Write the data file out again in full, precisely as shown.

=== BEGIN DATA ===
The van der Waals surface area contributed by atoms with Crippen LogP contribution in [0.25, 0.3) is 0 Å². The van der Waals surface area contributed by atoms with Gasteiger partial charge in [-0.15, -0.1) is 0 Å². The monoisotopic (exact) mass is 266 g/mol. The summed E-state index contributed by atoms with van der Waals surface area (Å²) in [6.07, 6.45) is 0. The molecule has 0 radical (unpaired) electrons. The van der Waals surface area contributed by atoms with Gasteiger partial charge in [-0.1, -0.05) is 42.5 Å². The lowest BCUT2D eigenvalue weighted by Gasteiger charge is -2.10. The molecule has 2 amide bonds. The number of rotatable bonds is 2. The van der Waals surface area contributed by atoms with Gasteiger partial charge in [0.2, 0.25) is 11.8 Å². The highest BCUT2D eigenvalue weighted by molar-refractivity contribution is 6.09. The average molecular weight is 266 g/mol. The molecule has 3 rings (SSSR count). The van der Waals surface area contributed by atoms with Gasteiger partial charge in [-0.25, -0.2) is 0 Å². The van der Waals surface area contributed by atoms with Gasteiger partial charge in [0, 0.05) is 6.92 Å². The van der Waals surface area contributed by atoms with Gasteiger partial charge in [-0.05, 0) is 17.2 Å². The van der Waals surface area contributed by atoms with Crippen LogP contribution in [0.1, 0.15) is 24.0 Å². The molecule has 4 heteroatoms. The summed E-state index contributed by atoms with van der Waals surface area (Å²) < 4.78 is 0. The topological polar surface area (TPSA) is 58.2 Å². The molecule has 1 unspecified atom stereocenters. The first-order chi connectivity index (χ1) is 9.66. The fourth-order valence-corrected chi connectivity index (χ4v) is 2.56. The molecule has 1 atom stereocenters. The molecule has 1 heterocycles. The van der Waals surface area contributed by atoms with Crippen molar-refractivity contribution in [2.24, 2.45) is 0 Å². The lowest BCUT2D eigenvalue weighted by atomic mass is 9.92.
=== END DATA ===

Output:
The van der Waals surface area contributed by atoms with Crippen LogP contribution in [0.25, 0.3) is 0 Å². The van der Waals surface area contributed by atoms with Gasteiger partial charge in [-0.15, -0.1) is 0 Å². The monoisotopic (exact) mass is 266 g/mol. The summed E-state index contributed by atoms with van der Waals surface area (Å²) in [6.07, 6.45) is 0. The molecule has 0 radical (unpaired) electrons. The van der Waals surface area contributed by atoms with Gasteiger partial charge in [-0.1, -0.05) is 42.5 Å². The lowest BCUT2D eigenvalue weighted by Gasteiger charge is -2.10. The molecule has 2 amide bonds. The number of rotatable bonds is 2. The van der Waals surface area contributed by atoms with Gasteiger partial charge in [0.2, 0.25) is 11.8 Å². The highest BCUT2D eigenvalue weighted by molar-refractivity contribution is 6.09. The average molecular weight is 266 g/mol. The molecule has 3 rings (SSSR count). The van der Waals surface area contributed by atoms with Gasteiger partial charge in [-0.25, -0.2) is 0 Å². The van der Waals surface area contributed by atoms with Gasteiger partial charge in [0, 0.05) is 6.92 Å². The van der Waals surface area contributed by atoms with Gasteiger partial charge in [-0.05, 0) is 17.2 Å². The van der Waals surface area contributed by atoms with Crippen LogP contribution in [0.1, 0.15) is 24.0 Å². The molecule has 4 heteroatoms. The summed E-state index contributed by atoms with van der Waals surface area (Å²) < 4.78 is 0. The topological polar surface area (TPSA) is 58.2 Å². The molecule has 1 unspecified atom stereocenters. The first-order chi connectivity index (χ1) is 9.66. The fourth-order valence-corrected chi connectivity index (χ4v) is 2.56. The molecule has 1 atom stereocenters. The molecule has 1 heterocycles. The van der Waals surface area contributed by atoms with Crippen molar-refractivity contribution in [2.24, 2.45) is 0 Å². The lowest BCUT2D eigenvalue weighted by atomic mass is 9.92.